Death of a Thanksgiving tradition


Death of a Thanksgiving tradition

When you're talking about the Celtics, the word "tradition" shouldn't be used lightly. So maybe it's not right to call "Thanksgiving Eve at the Garden" a tradition.

But either way, here's a brief history: From 2003-2006, the Celtics were on the road for four straight "Wednesdays before Thanksgiving." But in 2007, with KG, Ray Allen and Gabe Pruitt on board, they hosted the Warriors. In 2008, it was the Warriors again. In 2009, the Sixers were in town. Last year, it was the Nets.

In summation: Every year since the Big 3 (vol.2) came together, we've had basketball in Boston on the eve of Thanksgiving.

In addition: It became one of the coolest nights of the Celtics season.

There was always so much buzz around the Garden on those Wednesday nights. So many transplanted fans in town to see the Celtics for (in many cases) the first and last time all year. So many people who were genuinely, extraordinarily excited to be live at the Garden. And the excitement was contagious. I couldn't wait to get there (even if it meant a few awkward conversation with random people from high school. "Hey!" "Oh, hey!" "How's everything?" "Good good. And you?" "Good uhh, and you?").

It didn't matter who they were playing (and as you saw above, the competition was never that good). It didn't matter how well they were playing (although they went 4-0. See: crappy competition.). Bottom line: That game was amazing. It was a party. Everyone from around the country, in town to celebrate the team.

It was a Celtics family reunion.

And it should have been tonight: Raptor at Celtics, 7:30 pm.

I'll be at home watching re-runs of Seinfeld.

Rich can be reached at Follow Rich on Twitter at http:twitter.comrich_levine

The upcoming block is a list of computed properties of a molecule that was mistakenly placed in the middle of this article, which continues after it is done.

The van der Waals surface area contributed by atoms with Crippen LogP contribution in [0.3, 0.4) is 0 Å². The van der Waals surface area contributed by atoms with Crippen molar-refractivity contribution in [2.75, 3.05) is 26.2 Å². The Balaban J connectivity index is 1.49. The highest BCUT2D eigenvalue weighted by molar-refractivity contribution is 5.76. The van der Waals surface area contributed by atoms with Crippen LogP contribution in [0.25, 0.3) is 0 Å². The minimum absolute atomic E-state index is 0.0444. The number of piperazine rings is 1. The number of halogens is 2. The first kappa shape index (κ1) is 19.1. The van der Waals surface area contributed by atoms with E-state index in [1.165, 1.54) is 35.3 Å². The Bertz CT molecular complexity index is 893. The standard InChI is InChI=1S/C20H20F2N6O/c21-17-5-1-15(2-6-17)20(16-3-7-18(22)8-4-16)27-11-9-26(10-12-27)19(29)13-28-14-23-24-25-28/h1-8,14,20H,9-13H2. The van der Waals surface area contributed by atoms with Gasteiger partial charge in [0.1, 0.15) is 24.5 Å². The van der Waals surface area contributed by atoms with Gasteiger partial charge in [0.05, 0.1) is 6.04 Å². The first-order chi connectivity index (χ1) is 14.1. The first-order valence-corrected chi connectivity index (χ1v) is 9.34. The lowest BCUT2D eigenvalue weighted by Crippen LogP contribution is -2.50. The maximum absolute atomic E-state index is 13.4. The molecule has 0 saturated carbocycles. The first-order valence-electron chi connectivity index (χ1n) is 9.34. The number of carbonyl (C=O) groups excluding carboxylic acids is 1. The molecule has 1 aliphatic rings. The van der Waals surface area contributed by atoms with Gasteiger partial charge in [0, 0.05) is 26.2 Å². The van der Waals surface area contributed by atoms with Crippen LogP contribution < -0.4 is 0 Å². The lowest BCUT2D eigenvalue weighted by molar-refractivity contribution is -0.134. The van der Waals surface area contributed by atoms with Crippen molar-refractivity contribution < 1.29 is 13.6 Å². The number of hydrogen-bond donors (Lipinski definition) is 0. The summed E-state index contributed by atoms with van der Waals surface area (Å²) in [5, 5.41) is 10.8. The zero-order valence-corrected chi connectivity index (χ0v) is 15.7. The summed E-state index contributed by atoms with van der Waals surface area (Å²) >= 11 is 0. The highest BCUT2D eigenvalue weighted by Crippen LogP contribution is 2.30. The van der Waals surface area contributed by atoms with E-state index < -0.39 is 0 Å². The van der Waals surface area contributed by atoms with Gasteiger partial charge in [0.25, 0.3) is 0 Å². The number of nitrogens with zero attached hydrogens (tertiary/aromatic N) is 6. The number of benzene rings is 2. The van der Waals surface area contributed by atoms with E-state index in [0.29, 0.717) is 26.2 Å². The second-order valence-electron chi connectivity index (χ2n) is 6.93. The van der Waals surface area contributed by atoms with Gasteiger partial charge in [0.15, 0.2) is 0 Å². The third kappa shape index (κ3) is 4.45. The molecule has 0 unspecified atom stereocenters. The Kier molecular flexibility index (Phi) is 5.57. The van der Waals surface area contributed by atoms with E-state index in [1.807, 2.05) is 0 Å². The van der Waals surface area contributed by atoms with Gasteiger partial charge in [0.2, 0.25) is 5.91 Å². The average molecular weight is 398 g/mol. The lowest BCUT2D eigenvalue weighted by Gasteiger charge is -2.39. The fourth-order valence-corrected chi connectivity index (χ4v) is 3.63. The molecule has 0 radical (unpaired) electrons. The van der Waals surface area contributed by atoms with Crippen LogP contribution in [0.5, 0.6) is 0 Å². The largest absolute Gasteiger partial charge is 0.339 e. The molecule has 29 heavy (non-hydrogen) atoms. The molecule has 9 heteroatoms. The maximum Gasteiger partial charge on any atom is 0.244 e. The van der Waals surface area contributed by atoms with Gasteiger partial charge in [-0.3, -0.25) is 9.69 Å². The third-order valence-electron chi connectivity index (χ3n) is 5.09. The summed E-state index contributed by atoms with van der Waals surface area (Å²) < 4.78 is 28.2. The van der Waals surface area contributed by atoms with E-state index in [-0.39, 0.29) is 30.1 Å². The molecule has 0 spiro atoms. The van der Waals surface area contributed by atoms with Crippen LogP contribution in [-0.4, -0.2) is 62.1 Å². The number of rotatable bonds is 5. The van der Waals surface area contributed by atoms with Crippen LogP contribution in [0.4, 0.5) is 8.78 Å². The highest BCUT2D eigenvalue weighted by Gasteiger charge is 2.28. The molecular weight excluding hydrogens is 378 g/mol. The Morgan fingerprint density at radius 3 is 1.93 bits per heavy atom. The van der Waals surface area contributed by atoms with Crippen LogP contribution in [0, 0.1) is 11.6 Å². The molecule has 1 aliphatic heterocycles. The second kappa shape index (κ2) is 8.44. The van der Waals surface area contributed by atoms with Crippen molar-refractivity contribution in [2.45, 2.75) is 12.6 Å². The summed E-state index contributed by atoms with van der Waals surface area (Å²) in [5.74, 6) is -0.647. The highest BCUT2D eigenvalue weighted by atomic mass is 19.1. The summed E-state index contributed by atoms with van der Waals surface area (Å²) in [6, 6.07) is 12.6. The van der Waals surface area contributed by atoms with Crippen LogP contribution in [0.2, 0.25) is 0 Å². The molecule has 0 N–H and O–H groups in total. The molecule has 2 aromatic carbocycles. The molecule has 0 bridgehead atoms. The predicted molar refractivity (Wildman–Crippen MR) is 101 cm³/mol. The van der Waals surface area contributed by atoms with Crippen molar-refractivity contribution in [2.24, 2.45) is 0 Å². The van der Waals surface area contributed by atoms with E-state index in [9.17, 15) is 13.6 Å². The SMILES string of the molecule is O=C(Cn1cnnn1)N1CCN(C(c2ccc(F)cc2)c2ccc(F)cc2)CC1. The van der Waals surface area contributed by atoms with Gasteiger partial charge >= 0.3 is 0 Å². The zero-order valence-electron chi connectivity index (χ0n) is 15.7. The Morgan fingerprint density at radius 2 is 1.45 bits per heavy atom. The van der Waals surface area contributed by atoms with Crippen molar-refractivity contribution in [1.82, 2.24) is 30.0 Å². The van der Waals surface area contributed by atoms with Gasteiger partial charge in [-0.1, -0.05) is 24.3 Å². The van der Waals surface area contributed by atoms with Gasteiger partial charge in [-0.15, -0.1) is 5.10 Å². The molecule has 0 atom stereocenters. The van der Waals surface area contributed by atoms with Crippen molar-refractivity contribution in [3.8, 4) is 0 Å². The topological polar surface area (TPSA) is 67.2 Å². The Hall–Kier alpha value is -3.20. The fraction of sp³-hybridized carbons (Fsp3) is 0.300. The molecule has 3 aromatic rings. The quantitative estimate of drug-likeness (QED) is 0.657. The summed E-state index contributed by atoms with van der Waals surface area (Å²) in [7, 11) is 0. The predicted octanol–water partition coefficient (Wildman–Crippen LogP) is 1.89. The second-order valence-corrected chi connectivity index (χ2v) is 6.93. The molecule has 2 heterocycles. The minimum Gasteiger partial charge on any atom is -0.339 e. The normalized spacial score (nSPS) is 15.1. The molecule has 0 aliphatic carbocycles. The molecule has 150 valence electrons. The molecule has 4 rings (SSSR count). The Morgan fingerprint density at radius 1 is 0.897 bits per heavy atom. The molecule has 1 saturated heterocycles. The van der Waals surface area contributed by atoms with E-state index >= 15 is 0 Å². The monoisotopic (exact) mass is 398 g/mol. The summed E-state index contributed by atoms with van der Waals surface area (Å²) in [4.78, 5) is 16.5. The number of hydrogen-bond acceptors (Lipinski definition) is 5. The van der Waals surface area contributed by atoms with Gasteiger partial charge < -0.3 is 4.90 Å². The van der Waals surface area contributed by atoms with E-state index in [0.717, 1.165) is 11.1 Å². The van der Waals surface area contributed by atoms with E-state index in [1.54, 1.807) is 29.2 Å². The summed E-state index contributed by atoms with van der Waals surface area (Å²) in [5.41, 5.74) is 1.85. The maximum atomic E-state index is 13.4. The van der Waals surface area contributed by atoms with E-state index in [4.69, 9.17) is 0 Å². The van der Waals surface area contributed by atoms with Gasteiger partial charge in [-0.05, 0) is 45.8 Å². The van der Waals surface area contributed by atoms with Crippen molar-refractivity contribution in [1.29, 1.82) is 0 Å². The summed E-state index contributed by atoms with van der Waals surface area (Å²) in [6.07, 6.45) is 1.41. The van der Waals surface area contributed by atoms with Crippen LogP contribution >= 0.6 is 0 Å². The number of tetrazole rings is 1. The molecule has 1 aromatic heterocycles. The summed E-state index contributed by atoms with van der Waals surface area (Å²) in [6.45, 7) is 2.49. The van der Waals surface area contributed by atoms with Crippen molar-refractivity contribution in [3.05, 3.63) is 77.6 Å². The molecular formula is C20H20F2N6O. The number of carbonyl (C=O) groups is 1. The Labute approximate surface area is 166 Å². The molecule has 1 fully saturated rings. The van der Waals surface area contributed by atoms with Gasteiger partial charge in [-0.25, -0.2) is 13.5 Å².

Francona, Epstein receive grand ovations at BBWAA dinner


Francona, Epstein receive grand ovations at BBWAA dinner

BOSTON -- “I didn’t feel that love after I made a pitching change in the sixth inning,” Terry Francona said after a 45-second standing ovation from Boston fans upon receiving the MLB Manager of the Year award from the BBWAA Thursday.

It’s without question the love for Francona runs deep in the city. Why wouldn’t it? He was the leader in breaking the 86-year old curse, and wound up winning another World Series title for Boston three years later.

Actually, he was more of a co-leader, working alongside the same person who won the MLB Executive of the Year honors from the BBWAA for 2016.

Theo Epstein -- who received an ovation 17 seconds shorter than Francona, but who’s counting -- reminisced about the Red Sox ownership group that took a chance on a young kid who wasn’t necessarily the ideal candidate to take over as GM of a team, but now that’s helped him build the Chicago Cubs into a winning franchise and establish a great working environment.

This October marks 13 years since the ’04 championship, 10 years since ’07 and six years since the pair left Boston. Without question they’ve left their mark on the city and forever changed Red Sox baseball.

And while the fans showed their undying gratitude for Francona with an ovation almost as long as his acceptance speech, the Indians manager recognized the favor the current Red Sox brass has done for him.

“I’d like to thank Dave Dombrowski and the Red Sox for getting Chris Sale the hell out of the Central Division,” Francona said.